BACKGROUND: Bulawayo City Council held an Integrated Result Based Management workshop among 86 employees from August 18-22, 2014 at Ikhwezi Training Centre in Bulawayo City. On August 21, 2014, a report of diarrhoea among Council employees attending the workshop was received. We investigated the outbreak to determine the risk factors associated with diarrhoea at Ikhwezi Training Centre, Bulawayo City.
METHOD: A retrospective cohort study was conducted where 74 Council employees were interviewed on food consumed and presenting signs and symptoms. Stool specimens and hand swabs were collected for culture. Water samples were collected for bacteriological analysis. Food samples were not available. Data were analysed using Epi Info™ to generate frequencies, means, proportions, risk ratios, and attributable risk.
RESULTS: Of the 74 employees interviewed 34 (45.9 %) were males and 40 (54 %) were females. The response rate was 94 %. The common signs and symptoms included abdominal cramps (88.7 %), and watery diarrhoea (86.8 %). The overall attack rate was 71.6 %. Eating stewed chicken (RR = 2.52, 95 % CI 1.30-4.89) served at hour 13:00 during lunch on August 20, 2014 at Ikhwezi Training Centre was the only significant risk factor associated with food poisoning. Drinking purified bottled water [RR = 0.67, 95 % CI (0.57-0.79)] was found to be protective. Staphylococcus aureus was isolated from the hands and nails of food handlers.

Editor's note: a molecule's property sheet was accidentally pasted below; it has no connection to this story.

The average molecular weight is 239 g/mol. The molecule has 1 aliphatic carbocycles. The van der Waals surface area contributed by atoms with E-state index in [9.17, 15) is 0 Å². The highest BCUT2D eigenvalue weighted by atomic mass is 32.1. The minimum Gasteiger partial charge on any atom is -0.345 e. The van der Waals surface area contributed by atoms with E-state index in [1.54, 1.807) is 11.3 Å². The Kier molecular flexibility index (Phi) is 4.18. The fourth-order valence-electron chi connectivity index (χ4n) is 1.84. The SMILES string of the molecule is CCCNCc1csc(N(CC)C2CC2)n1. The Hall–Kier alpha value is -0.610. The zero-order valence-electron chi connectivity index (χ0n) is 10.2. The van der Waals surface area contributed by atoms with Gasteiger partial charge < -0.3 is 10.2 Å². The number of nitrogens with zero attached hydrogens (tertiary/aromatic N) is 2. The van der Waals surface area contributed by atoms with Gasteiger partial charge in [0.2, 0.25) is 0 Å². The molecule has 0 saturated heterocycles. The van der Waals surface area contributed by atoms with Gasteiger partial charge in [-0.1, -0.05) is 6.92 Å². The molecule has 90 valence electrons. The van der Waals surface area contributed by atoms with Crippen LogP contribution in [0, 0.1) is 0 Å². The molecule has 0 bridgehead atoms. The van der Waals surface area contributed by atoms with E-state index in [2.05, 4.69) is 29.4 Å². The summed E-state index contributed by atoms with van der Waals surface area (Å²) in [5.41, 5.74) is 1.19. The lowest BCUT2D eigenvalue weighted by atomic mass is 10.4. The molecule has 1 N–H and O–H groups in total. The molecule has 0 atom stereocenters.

CONCLUSION: The outbreak was due to food poisoning and was most likely caused by the Staphylococcus aureus formed toxins. Stewed chicken served during lunch on August 20, 2014 was the possible source of infection. Contamination might have occurred during food handling and preparation. Training of food handlers in basic food hygiene and safety is recommended.

PMID: 26416028 [PubMed – in process]

Active Immunization with Extracellular Vesicles Derived from Staphylococcus aureus Effectively Protects against Staphylococcal Lung Infections, Mainly via Th1 Cell-Mediated Immunity.